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The dead, both Trojan and Italian, are scattered all over the fields. The women wail over the bodies of their husbands and sons. Everywhere smoke rises from the funeral pyres. In Book X, we saw the violence and sometimes the glory of war. In Book XI, Virgil shows the terrible sorrow and waste war leaves behind.
The Latin people are beginning to doubt that this war is a very good idea after all. They send a delegation to Aeneas to ask for a truce so that they can bury their dead. Aeneas is happy to grant it. He never wanted to fight in the first place, but Turnus insisted. Aeneas proposes a solution-he and Turnus should fight alone. The Trojans will either stay or leave, depending on who wins.
Aeneas is a wise and sensible leader here. He doesn't want more innocent people to suffer. He is trying to restore order, but that won't be easy to accomplish.
Meanwhile a funeral procession returns Pallas' body to Evander, who rushes from his house, wild with grief. He protests that the gods have not granted his wish to die before his son. Now he must live with this terrible sorrow. But he gives the Trojans a message for Aeneas: although Evander will never be happy again, he will be satisfied when he hears that Turnus has been killed for slaying Pallas.
Latinus holds a meeting of his leading citizens to discuss Aeneas' proposal. As they are debating, word comes that one of their last hopes, help from a Greek named Diomede, has fallen through. Diomede says that he no longer has a reason to fight the Trojans and besides, Aeneas is too great to fight. Therefore, Latinus would like to make peace. The kingdom is large enough to give a part to the Trojans. A senator named Drances, also in favor of peace, supports Latinus' plan. But Drances is also terribly jealous of the strong and brave Turnus. So, as he speaks he taunts Turnus, suggesting that he is not brave enough to face Aeneas alone. Knowing Turnus, you can imagine that he won't accept Drances' speech. He starts to rant and rave. Drances is a good talker, he says, but when it comes to fighting, he's hiding out in the senate house. Then he goes on to appeal to the other Latin leaders. Don't give up so easily! The Latins are on the edge of winning! All they need to do is try again!
Turnus gets his wish for more fighting because at that moment the news arrives that the Trojans are approaching the city. The people panic. Turnus jumps into his armor and charges off. Virgil compares him to a stallion who has just broken its tether and dashes from the stable, rushing to the pastures or splashing in the river in sheer joy. The stallion is beautiful and free, full of energy. There is something wonderful about Turnus, his strength, his confidence. But there's another side to this image. The stallion doesn't know what it's doing or why. It just bolts for freedom. It has no judgment. A good leader should have more sense.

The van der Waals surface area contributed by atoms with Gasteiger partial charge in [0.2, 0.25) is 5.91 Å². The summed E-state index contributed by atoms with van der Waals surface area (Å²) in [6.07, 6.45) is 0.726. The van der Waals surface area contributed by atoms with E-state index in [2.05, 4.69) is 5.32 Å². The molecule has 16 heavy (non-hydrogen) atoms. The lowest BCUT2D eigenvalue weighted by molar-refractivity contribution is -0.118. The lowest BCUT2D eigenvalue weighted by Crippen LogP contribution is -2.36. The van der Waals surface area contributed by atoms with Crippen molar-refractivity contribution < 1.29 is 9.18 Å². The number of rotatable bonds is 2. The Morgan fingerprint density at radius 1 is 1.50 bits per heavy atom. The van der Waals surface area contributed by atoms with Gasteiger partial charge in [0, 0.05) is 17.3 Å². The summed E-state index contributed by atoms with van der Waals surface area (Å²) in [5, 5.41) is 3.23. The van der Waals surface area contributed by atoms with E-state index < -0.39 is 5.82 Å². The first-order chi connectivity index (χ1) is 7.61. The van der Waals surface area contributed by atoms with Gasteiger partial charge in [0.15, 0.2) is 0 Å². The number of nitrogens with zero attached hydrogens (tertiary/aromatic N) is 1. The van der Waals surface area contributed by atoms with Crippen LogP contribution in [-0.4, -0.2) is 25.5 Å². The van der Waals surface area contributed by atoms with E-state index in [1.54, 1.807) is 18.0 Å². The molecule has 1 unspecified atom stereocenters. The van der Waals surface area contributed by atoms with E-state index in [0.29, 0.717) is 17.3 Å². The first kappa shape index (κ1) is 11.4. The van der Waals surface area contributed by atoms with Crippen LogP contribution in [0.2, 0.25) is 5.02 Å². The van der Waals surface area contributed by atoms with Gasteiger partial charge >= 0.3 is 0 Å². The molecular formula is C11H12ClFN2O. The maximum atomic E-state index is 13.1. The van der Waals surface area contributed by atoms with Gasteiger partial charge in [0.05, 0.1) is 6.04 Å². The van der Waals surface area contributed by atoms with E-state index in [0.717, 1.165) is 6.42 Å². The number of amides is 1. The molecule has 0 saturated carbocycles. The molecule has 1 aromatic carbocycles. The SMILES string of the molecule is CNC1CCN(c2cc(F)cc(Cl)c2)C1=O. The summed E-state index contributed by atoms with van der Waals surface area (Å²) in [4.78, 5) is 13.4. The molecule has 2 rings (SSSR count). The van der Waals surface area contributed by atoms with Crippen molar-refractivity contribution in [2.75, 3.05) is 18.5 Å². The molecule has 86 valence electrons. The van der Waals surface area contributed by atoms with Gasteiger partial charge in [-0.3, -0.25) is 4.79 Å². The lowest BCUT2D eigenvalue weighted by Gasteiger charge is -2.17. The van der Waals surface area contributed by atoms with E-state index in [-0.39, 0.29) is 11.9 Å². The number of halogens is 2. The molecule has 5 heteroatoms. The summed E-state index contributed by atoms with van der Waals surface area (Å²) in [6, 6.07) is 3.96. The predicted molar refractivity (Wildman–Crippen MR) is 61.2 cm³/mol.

Many readers have complained that Aeneas is a rather dull character. He means well, and he's courageous, but he's not very exciting. Remember how he behaved with Dido? He couldn't even argue with her. He just said he had to do what the gods told him to do. Can you see Turnus acting like that?
But Virgil is trying to tell us something about the qualities that make up a good leader. They're not necessarily show-stoppers. In addition to strength and bravery, a good leader must have sound judgment, be moderate and calm, and have respect for the gods and for his fellow man.
You might be interested to know that Augustus had a reputation for being cold and aloof. Perhaps Virgil's description of Aeneas is a defense of Augustus.
The warrior maiden, Camilla, offers to help Turnus. She will lead the cavalry while Turnus hides in a narrow pass, waiting to ambush Aeneas. Camilla performs brilliantly for a while but then makes a mistake we've seen before. While she's craving the gorgeous armor of a Trojan warrior, another Trojan sneaks up behind her and shoots her with his arrow. (Because Camilla is sacred to the goddess Diana, the poor Trojan also has to die.)
Without Camilla, the Italian cavalry is routed by the Trojans, who rush to attack the Latin city. As the Trojans pour through the gates and over the walls, even the women and children try desperately to fight them off. Do you see how the roles have reversed since the fall of Troy? Now the Trojans are doing to the Latins what the Greeks did to Troy.
Turnus, hearing the screaming and seeing the smoke from the burning city, rushes from his hiding spot to return to the city to help. But here he makes a terrible mistake. If he had only waited a few minutes more, Aeneas would have come through the pass and Turnus could have killed him.